Sac High players take a knee, with or without the Anthem
He is a beloved member of the athletic family, a fixture as the scoreboard operator, known for his gray goatee and his kindly old soul.
His name is Jack Stephens, but everyone at Sacramento High School calls him, “Pop.”
Pop stood for the national anthem on Saturday before the Metropolitan Conference game against Florin, but the players he embraces as his own took a collective knee.
He is a Vietnam veteran, a Marine who saw things he cannot bear to describe. His legs often hurt so bad from the lingering effects of Agent Orange that shooting pains reduce him to a virtual crawl, but Pop still put in five hours on Friday for the Dragons’ last home game this season on the Oak Park campus.
“The kids are always curious about the war and ask, ‘How many did you kill there,’ ” Pop said, sitting in his familiar perch in a scaffold high above the track. “I tell them I came home alive. That’s what what matters, and that’s what all of us ever thought about over there. The kids stopped asking me now.”
They were kneeling to make a stand on equality and racial injustice. Pop wasn’t offended. He knows the players salute him, and they regularly look his way to wink and wave their adoration during games.
“I like it when people stand for the anthem,” Pop said. “But I understand what the kids are doing.”
The anthem soundtrack actually did not play due to technical difficulties, but the image was clear. Players knelt and the coaches stood to attention. Sacramento, ranked sixth by The Bee, won 65-0 in a game with a second-half running clock, but it goes beyond wins and losses for the second oldest high school west of the Mississippi.
The Dragons have taken a knee before their last two games with support from the coaches and school administration, even as debate over such protests has created an uproar on social media.
Last weekend, President Donald Trump said NFL owners should fire players who protest during the anthem: “Get that son of a b---- off the field right now, he’s fired.” Over 200 NFL players protested in some way during Week 3 games. The dialogue has spread across sports and through different levels. Some high schools around the country have threatened to punish students who kneel during the anthem.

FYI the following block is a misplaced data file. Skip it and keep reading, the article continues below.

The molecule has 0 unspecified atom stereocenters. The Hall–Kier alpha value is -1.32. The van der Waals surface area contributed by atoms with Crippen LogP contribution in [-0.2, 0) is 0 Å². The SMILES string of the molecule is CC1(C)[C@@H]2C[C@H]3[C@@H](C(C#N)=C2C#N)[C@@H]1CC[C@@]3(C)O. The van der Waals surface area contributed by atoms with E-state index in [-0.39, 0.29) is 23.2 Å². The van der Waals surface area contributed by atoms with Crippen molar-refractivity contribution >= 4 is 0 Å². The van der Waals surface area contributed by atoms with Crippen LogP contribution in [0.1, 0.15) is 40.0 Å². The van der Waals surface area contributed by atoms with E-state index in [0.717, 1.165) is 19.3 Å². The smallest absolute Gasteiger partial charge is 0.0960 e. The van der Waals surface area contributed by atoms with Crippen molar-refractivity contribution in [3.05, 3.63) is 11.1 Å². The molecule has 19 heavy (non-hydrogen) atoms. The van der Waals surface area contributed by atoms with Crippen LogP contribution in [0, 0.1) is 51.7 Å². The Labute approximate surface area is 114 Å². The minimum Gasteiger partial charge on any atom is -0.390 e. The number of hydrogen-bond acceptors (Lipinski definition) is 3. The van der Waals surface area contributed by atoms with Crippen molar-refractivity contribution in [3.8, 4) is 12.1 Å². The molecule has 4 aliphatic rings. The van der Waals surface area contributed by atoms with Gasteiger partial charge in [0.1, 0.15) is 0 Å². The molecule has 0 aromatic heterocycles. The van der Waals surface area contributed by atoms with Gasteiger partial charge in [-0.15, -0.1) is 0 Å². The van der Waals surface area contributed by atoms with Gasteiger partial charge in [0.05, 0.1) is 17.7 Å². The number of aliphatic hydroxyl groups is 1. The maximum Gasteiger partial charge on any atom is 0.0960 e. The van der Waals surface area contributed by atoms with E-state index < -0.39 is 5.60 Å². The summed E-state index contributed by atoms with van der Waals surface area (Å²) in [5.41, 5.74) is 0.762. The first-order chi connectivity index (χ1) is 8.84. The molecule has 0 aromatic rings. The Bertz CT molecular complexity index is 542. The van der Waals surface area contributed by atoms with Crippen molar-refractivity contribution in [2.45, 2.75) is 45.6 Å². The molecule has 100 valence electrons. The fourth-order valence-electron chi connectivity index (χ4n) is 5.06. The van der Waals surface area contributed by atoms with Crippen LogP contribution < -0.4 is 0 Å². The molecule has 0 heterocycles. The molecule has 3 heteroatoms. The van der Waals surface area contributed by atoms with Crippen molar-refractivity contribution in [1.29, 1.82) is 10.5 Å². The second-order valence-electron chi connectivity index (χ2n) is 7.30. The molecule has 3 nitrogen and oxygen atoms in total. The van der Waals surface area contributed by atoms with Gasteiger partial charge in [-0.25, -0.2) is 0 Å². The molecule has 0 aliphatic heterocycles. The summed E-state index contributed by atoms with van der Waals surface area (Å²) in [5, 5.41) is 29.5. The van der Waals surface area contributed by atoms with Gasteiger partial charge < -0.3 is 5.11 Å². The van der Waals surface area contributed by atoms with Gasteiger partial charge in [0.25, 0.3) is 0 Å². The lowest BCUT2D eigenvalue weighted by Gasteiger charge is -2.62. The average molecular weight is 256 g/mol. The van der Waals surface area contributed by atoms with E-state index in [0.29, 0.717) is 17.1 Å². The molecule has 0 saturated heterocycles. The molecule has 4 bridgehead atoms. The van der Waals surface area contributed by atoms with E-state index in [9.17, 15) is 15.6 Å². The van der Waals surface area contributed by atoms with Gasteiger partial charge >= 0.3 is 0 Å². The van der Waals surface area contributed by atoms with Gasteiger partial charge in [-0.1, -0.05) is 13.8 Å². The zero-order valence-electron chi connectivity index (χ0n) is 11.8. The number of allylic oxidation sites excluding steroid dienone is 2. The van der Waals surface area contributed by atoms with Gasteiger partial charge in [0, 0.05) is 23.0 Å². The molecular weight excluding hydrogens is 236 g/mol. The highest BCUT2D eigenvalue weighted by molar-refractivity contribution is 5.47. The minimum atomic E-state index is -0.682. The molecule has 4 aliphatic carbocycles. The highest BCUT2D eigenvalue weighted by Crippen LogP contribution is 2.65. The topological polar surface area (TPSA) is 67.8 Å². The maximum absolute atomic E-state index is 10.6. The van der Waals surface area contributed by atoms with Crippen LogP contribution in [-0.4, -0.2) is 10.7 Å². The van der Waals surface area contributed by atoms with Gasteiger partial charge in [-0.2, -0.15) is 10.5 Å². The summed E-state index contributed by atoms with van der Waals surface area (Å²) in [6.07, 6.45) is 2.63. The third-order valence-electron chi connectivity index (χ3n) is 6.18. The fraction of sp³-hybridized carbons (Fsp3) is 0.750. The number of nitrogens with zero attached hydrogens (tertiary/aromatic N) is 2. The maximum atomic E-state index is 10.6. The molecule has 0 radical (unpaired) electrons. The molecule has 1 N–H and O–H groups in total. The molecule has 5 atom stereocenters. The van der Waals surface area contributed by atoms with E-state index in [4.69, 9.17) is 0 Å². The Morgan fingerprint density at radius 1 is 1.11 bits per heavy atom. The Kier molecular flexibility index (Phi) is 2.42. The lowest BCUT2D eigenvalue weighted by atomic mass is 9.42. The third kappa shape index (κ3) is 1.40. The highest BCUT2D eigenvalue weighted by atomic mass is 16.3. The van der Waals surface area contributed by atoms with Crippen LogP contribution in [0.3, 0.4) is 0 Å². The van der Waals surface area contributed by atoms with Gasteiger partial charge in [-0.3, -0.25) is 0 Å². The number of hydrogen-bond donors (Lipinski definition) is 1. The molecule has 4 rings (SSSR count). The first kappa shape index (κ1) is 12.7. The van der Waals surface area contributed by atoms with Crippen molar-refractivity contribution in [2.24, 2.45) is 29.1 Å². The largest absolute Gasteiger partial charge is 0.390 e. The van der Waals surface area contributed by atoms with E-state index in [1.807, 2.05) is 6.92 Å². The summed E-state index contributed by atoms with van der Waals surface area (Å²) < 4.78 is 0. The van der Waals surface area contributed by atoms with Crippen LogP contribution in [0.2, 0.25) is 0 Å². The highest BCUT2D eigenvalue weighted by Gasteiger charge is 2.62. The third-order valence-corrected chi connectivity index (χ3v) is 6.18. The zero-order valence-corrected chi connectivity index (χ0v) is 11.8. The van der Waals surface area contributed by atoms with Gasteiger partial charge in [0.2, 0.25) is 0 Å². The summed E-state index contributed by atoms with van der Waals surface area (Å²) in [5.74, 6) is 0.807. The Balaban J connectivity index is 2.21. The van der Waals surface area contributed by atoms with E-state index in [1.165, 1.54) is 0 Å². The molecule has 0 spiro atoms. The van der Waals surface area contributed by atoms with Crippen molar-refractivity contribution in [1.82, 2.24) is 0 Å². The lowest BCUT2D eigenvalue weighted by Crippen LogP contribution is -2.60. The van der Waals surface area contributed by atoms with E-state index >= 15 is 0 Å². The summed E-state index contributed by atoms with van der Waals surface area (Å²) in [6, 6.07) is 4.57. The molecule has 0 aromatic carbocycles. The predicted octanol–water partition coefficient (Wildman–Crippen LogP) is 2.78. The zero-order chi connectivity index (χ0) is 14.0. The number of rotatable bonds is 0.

Sacramento coach Joe McCray said his players approached him to ask if they could take a knee.
“I told them only if they were doing it unified and together, then I was OK with their showing support and protest,” McCray said. “The unification was the major part of getting approval. We were not going to have half the team stand and the other half kneel.
“This is all definitely beyond football. These kids are expressing what they’re concerned about in what they see in the media, what they talk about on campus – social injustice. Whether it’s football in Oak Park or anywhere across the country, it’s happening everywhere. Our administrators here say we’re not teaching the kids what to think, but to think.”
Earl Allen has sat next to Pop for a lot of games over the years as the public-address voice for the football team. Allen is also the coach of the Dragons’ high-profile basketball team. He grew up in Alabama, “and I saw racism and hate,” he said, nodding.
His father, Earl Sr., served in Vietnam. Will Allen let his basketball players kneel before the national anthem this season?
“I don’t want kneeling to become a fad for high school kids across the country, something to do just because,” Allen said. “But as a coach, you have to listen to the players, and I’ll ask our guys, ‘Why are you feeling a need to take a knee? Are you doing it because you genuinely feel you need to?’ If so, let’s talk about it and see what we can do.”
One of Pop’s favorite players is linebacker EJ Larry. The fondness is mutual.
“We love that man, and we don’t kneel out of disrespect to any military or anyone,” Larry said. “We’re seeing a lot of crazy, bad things going on in this country, young people dying because of brutality. We’re trying to come together.”
Said linebacker Jamie Cousy, “We’re united as one. We work as one, believe as one. There’s a lot going on in this country.”
Longtime school administrator Jim Scheible said he encourages student-athletes to express concerns through dialogue, too.
“The players talk about these things on campus,” he said. “We did a lesson on the Charlottesville protests on campus in a class advisory. They’ve been doing this before the president started talking about the NFL players taking a knee. And they talk about it in Government Econ classes, current events.”
A moment later, Scheible said of the season in general, “What these kids need is some normalcy.”
But normalcy is difficult to come by in this season of promise. Eighteen starters returned from a team that stunned Folsom last season, snapping a state-leading 48-game regular-season winning streak, and the Dragons pushed the Bulldogs to the limit in a 28-19 setback, but that is not the image that sticks.
A fight between two students unaffiliated with Sacramento High in the Hughes Stadium seats during the Folsom game made national news because of the images of law enforcement using pepper spray. Now Sacramento braces for the potential of more forfeits in a league in which it completely crushes the competition.
Sacramento’s games against Laguna Creek and Valley at Cosumnes River College the next two weeks will have 6 p.m. kickoffs to ease the opponents’ concerns over tension in the stands. The Dragons will play their final two regular-season games against Burbank and McClatchy at Hughes, as well as any “home” playoff games.
“We know there will be more criticism for us kneeling,” said Larry, the linebacker. “Some of the heat we take just isn’t fair, but we’ll stay together and do what we believe is right.”